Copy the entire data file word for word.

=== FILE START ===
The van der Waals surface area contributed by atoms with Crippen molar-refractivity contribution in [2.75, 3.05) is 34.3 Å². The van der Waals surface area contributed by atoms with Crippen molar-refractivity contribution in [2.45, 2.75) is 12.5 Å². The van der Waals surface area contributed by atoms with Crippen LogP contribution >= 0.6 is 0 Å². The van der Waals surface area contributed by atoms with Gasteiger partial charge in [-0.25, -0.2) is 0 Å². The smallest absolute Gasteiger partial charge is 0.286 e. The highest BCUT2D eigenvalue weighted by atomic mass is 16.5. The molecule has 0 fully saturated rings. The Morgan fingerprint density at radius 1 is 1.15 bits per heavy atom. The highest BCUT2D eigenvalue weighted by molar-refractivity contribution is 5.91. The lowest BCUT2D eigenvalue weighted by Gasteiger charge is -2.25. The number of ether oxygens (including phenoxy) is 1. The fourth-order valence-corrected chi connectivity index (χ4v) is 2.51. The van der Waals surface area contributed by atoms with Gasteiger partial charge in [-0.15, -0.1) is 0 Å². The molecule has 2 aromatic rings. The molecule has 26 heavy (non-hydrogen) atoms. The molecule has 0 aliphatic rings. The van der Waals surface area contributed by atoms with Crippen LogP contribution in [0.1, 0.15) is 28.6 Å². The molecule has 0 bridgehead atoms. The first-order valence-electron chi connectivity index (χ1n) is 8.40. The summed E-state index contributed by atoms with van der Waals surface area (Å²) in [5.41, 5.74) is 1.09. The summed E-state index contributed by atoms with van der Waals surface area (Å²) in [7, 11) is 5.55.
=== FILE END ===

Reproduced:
The van der Waals surface area contributed by atoms with Crippen molar-refractivity contribution in [2.75, 3.05) is 34.3 Å². The van der Waals surface area contributed by atoms with Crippen molar-refractivity contribution in [2.45, 2.75) is 12.5 Å². The van der Waals surface area contributed by atoms with Crippen LogP contribution >= 0.6 is 0 Å². The van der Waals surface area contributed by atoms with Gasteiger partial charge in [-0.25, -0.2) is 0 Å². The smallest absolute Gasteiger partial charge is 0.286 e. The highest BCUT2D eigenvalue weighted by atomic mass is 16.5. The molecule has 0 fully saturated rings. The Morgan fingerprint density at radius 1 is 1.15 bits per heavy atom. The highest BCUT2D eigenvalue weighted by molar-refractivity contribution is 5.91. The lowest BCUT2D eigenvalue weighted by Gasteiger charge is -2.25. The number of ether oxygens (including phenoxy) is 1. The fourth-order valence-corrected chi connectivity index (χ4v) is 2.51. The van der Waals surface area contributed by atoms with Gasteiger partial charge in [-0.15, -0.1) is 0 Å². The molecule has 2 aromatic rings. The molecule has 26 heavy (non-hydrogen) atoms. The molecule has 0 aliphatic rings. The van der Waals surface area contributed by atoms with Crippen LogP contribution in [0.1, 0.15) is 28.6 Å². The molecule has 0 bridgehead atoms. The first-order valence-electron chi connectivity index (χ1n) is 8.40. The summed E-state index contributed by atoms with van der Waals surface area (Å²) in [5.41, 5.74) is 1.09. The summed E-state index contributed by atoms with van der Waals surface area (Å²) in [7, 11) is 5.55.